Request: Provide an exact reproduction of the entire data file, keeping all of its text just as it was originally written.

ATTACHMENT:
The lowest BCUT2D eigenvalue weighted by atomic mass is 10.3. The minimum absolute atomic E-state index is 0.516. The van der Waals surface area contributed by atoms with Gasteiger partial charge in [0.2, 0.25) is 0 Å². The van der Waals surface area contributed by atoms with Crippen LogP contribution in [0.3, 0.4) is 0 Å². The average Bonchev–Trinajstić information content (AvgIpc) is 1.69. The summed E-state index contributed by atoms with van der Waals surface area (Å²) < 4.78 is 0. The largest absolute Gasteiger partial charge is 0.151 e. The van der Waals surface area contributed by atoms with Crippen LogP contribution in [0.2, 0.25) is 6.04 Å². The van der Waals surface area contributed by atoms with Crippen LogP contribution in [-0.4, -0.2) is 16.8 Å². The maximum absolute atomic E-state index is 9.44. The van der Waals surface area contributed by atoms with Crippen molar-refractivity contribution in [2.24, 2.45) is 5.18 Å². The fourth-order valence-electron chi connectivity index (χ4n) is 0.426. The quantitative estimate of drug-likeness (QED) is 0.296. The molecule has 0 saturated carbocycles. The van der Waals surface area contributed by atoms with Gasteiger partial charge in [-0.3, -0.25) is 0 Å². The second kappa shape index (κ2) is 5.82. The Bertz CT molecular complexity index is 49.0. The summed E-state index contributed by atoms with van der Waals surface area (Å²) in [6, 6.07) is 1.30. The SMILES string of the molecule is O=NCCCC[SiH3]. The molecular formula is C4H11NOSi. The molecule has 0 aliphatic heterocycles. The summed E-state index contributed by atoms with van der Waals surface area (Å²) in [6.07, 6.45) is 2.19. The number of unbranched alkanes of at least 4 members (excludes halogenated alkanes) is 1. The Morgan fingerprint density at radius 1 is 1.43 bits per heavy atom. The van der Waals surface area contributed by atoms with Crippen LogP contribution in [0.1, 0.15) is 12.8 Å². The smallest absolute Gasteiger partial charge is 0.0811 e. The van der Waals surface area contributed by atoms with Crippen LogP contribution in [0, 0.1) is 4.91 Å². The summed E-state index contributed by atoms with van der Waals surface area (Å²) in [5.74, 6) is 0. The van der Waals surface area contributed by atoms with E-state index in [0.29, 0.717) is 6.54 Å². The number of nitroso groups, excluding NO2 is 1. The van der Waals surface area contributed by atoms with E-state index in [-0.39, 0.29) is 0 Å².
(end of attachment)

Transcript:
The lowest BCUT2D eigenvalue weighted by atomic mass is 10.3. The minimum absolute atomic E-state index is 0.516. The van der Waals surface area contributed by atoms with Gasteiger partial charge in [0.2, 0.25) is 0 Å². The van der Waals surface area contributed by atoms with Crippen LogP contribution in [0.3, 0.4) is 0 Å². The average Bonchev–Trinajstić information content (AvgIpc) is 1.69. The summed E-state index contributed by atoms with van der Waals surface area (Å²) < 4.78 is 0. The largest absolute Gasteiger partial charge is 0.151 e. The van der Waals surface area contributed by atoms with Crippen LogP contribution in [0.2, 0.25) is 6.04 Å². The van der Waals surface area contributed by atoms with Crippen LogP contribution in [-0.4, -0.2) is 16.8 Å². The maximum absolute atomic E-state index is 9.44. The van der Waals surface area contributed by atoms with Crippen molar-refractivity contribution in [2.24, 2.45) is 5.18 Å². The fourth-order valence-electron chi connectivity index (χ4n) is 0.426. The quantitative estimate of drug-likeness (QED) is 0.296. The molecule has 0 saturated carbocycles. The van der Waals surface area contributed by atoms with Gasteiger partial charge in [-0.3, -0.25) is 0 Å². The second kappa shape index (κ2) is 5.82. The Bertz CT molecular complexity index is 49.0. The summed E-state index contributed by atoms with van der Waals surface area (Å²) in [6, 6.07) is 1.30. The SMILES string of the molecule is O=NCCCC[SiH3]. The molecular formula is C4H11NOSi. The molecule has 0 aliphatic heterocycles. The summed E-state index contributed by atoms with van der Waals surface area (Å²) in [6.07, 6.45) is 2.19. The number of unbranched alkanes of at least 4 members (excludes halogenated alkanes) is 1. The Morgan fingerprint density at radius 1 is 1.43 bits per heavy atom. The van der Waals surface area contributed by atoms with Crippen LogP contribution in [0.1, 0.15) is 12.8 Å². The smallest absolute Gasteiger partial charge is 0.0811 e. The van der Waals surface area contributed by atoms with Crippen LogP contribution in [0, 0.1) is 4.91 Å². The summed E-state index contributed by atoms with van der Waals surface area (Å²) in [5.74, 6) is 0. The van der Waals surface area contributed by atoms with E-state index in [0.29, 0.717) is 6.54 Å². The number of nitroso groups, excluding NO2 is 1. The van der Waals surface area contributed by atoms with E-state index in [-0.39, 0.29) is 0 Å².